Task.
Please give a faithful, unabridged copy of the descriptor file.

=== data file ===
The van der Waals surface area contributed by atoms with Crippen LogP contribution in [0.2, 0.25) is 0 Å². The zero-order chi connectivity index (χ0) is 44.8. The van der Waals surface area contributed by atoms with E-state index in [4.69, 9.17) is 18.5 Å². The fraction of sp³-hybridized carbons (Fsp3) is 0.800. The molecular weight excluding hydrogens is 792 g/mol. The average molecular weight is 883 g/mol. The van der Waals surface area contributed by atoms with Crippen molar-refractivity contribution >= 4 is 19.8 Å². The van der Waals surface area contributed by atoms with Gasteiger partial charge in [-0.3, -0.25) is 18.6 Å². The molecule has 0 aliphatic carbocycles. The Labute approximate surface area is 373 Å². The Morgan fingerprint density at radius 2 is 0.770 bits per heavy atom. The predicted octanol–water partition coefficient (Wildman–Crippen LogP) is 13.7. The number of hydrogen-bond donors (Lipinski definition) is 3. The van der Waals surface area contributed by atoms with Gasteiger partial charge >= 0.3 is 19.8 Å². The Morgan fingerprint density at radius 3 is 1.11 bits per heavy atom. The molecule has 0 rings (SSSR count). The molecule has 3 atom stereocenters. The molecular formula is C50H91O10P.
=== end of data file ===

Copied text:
The van der Waals surface area contributed by atoms with Crippen LogP contribution in [0.2, 0.25) is 0 Å². The zero-order chi connectivity index (χ0) is 44.8. The van der Waals surface area contributed by atoms with E-state index in [4.69, 9.17) is 18.5 Å². The fraction of sp³-hybridized carbons (Fsp3) is 0.800. The molecular weight excluding hydrogens is 792 g/mol. The average molecular weight is 883 g/mol. The van der Waals surface area contributed by atoms with Crippen molar-refractivity contribution >= 4 is 19.8 Å². The van der Waals surface area contributed by atoms with Gasteiger partial charge in [-0.3, -0.25) is 18.6 Å². The molecule has 0 aliphatic carbocycles. The Labute approximate surface area is 373 Å². The Morgan fingerprint density at radius 2 is 0.770 bits per heavy atom. The predicted octanol–water partition coefficient (Wildman–Crippen LogP) is 13.7. The number of hydrogen-bond donors (Lipinski definition) is 3. The van der Waals surface area contributed by atoms with Gasteiger partial charge >= 0.3 is 19.8 Å². The Morgan fingerprint density at radius 3 is 1.11 bits per heavy atom. The molecule has 0 rings (SSSR count). The molecule has 3 atom stereocenters. The molecular formula is C50H91O10P.